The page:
Working in a lab provides students with hands-on experience, developing problem-solving and critical-thinking skills that advance science literacy. With science courses and labs moved online as a result of COVID-19, many students were left wondering how they might be able to replicate experiments at home.
For Alnna Gravelle (BSc’20, DipEng’20), winning a Lloyd & Margaret Cooley Memorial Undergraduate Summer Research Scholarship allowed her to spend her summer tackling this challenge. Under the supervision of chemistry instructor Dr. Rory Chisholm, Alanna designed a spectrometer to assist students as they measure the absorbance of different liquids. The data collected from these readings helps determine the concentration of an unknown liquid.
“The goal of my summer research was to build something that students could use at home but that would mimic what it is like to be in a lab. I started my degree while enlisted in the Canadian Navy and, as a result, had to take some courses via distance. This experience definitely informed my decision to develop an instrument that would deliver accurate measurements but that would still be user-friendly for students at home,” she says.
Alanna, in addition to serving in the Navy, is currently in the third year of a Bachelor of Engineering degree at Dalhousie. She credits her summer research scholarship with giving her a thoughtful way for her to merge her interests in analytical chemistry and mechanical engineering.
“It was very exciting for me to do a project where I was able to use both my skills as an analytical chemist and mechanical engineer. It provided me with the challenge of figuring out how to develop and test prototypes outside of the lab. I had to learn how to troubleshoot and bounce back from mistakes in an entirely different way than if I had been in the lab with easy access to my instructor,” she says.
The spectrometer, which utilizes a smartphone in its design, is currently in the testing phase. She is hopeful that, after the appropriate tests conclude, the instrument will be further manufactured and used to aid Dr. Chisholm’s third-year analytical chemistry lab class.
Paving the way for female analytical chemists
The Lloyd & Margaret Cooley Memorial Undergraduate Summer Research Scholarship was established by Dr. Jean Cooley (BSc’71) in 2014.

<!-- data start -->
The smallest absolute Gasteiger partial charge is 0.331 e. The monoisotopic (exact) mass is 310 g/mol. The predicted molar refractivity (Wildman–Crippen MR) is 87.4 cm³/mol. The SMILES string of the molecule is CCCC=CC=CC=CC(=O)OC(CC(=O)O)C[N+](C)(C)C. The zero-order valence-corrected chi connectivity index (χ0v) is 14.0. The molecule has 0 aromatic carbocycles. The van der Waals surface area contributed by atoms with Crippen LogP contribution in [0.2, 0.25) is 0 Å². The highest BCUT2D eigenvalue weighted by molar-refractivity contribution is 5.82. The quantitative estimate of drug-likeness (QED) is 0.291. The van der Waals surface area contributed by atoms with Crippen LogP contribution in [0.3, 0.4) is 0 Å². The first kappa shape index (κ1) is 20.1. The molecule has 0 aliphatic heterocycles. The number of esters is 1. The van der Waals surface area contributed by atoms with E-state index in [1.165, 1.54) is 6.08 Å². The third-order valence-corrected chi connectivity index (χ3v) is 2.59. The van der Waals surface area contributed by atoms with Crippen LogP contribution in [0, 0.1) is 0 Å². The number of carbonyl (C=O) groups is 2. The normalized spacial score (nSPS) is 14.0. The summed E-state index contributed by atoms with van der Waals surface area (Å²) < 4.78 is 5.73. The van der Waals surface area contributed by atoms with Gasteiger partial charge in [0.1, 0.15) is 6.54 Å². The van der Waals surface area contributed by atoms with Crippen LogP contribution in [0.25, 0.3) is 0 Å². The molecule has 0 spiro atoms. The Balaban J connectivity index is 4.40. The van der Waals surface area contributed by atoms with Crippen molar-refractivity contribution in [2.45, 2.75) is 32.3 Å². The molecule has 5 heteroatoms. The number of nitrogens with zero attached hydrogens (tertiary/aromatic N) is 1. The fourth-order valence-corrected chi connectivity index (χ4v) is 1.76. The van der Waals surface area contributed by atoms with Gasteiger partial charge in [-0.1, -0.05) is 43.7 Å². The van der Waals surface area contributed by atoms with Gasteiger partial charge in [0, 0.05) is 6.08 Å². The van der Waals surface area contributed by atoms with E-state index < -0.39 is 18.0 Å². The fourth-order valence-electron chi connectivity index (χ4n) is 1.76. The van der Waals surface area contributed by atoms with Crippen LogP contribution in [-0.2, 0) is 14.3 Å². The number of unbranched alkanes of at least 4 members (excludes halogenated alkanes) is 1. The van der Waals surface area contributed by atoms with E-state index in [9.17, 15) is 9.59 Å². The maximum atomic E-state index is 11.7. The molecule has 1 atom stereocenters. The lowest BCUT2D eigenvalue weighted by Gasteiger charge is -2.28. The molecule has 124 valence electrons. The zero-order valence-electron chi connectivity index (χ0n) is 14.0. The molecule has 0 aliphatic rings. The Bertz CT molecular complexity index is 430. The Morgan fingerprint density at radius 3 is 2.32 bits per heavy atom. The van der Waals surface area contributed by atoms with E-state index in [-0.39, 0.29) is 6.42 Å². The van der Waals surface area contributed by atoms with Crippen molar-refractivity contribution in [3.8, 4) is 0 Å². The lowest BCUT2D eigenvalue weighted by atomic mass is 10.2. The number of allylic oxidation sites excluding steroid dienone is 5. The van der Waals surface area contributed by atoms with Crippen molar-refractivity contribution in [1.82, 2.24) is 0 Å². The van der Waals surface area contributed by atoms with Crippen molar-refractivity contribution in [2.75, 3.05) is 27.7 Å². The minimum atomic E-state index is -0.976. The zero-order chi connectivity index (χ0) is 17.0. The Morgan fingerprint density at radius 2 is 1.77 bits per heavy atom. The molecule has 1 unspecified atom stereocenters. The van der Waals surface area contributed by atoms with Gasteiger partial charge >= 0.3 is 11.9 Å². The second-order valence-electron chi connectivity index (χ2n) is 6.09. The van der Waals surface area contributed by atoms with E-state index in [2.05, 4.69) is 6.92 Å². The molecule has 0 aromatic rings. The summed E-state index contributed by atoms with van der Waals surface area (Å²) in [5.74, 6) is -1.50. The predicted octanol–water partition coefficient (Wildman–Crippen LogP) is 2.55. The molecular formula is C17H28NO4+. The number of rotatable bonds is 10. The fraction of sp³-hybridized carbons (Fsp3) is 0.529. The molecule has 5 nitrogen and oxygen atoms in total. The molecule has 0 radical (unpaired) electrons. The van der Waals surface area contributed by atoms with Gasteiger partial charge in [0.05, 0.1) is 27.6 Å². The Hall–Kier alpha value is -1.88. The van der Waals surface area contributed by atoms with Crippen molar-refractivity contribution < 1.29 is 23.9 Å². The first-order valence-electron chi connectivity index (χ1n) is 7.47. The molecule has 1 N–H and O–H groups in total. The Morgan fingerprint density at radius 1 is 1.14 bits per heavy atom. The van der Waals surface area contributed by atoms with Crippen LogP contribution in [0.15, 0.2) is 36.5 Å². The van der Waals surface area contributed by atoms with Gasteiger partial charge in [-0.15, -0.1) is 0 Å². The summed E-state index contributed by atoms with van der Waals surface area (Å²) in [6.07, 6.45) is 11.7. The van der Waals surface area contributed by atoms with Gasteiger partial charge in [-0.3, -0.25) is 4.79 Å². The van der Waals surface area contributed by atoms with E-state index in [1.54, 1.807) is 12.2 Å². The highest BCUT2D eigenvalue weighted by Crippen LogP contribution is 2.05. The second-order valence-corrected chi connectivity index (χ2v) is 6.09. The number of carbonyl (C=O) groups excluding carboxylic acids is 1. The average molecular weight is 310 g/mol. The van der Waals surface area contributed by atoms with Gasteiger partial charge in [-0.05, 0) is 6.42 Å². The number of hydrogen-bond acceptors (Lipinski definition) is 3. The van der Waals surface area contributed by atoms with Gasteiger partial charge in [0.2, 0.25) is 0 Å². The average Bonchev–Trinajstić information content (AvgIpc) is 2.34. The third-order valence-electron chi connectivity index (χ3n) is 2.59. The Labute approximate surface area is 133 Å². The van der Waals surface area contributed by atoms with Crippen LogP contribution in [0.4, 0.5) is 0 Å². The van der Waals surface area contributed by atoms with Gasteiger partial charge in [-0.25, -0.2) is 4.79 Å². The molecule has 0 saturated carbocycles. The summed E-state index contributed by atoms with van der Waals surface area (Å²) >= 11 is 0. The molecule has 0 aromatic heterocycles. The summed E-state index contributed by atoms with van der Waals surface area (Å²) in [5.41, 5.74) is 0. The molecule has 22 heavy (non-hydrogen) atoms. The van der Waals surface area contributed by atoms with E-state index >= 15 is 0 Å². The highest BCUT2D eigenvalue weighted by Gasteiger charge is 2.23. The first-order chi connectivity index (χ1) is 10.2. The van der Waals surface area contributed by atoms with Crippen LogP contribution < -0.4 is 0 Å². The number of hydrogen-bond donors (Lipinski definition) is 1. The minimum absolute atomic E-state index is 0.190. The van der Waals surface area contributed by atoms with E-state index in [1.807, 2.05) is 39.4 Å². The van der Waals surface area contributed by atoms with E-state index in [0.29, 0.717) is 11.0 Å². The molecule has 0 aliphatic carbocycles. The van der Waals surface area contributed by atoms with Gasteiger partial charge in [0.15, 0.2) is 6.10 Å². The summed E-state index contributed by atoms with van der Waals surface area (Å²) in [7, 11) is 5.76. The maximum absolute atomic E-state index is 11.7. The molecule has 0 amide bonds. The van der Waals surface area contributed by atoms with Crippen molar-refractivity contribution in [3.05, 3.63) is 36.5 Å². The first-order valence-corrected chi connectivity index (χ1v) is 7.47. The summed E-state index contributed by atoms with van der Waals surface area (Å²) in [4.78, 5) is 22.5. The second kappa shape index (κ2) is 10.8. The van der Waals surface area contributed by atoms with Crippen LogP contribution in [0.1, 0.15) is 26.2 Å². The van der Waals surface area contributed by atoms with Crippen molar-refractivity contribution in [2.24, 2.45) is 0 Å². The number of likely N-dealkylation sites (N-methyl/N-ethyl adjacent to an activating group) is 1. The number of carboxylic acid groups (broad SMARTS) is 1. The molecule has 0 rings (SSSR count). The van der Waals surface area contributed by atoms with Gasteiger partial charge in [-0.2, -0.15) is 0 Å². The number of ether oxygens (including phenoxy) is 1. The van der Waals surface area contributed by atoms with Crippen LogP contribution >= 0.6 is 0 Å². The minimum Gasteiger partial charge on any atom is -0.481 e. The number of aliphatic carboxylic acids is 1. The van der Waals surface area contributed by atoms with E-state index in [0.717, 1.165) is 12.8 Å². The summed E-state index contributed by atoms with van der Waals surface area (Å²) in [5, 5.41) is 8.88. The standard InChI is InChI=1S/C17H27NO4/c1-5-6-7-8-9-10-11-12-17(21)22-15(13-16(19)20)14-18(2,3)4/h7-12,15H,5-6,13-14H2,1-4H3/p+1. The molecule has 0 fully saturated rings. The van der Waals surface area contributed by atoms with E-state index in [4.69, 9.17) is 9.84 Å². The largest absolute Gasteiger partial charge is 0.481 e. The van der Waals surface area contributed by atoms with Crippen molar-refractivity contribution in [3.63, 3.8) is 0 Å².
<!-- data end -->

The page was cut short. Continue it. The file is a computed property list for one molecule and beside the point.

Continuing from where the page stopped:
Dr. Cooley, a preeminent analytical chemist whose career spanned over 30 years in the oil and gas sector, was inspired to create this scholarship based on her own experience as a student at Dalhousie.
“Growing up I did not have much experience with post-secondary education. Neither of my parents attended university. However, as an undergrad at Dalhousie I was very lucky to receive a scholarship to work in a lab for the summer, which gave me valuable experience,” says Dr. Cooley.
The scholarship, named in honour of Dr. Cooley’s parents, is awarded to a female, undergraduate student who demonstrates a strong interest in analytical chemistry and a penchant for giving back to their community. Dr. Cooley also funds three graduate fellowships for female students pursuing graduate studies focused on analytical chemistry.
As one of the few female analytical chemists in Canada during the early part of her career, Dr. Cooley is excited by the increased number of women in the field. However, she notes that the profession still has not achieved gender parity. She hopes that her awards encourage young women to continue making their mark in this important field.
“I think it is vital for STEM fields to recognize the importance of having women in them — that they need women. That they need a diversity of perspectives. I believe everyone wins when there are more women of diverse backgrounds in the profession. I only hope that my awards provide the support that these women need to go and continue breaking barriers.”
comments powered by Disqus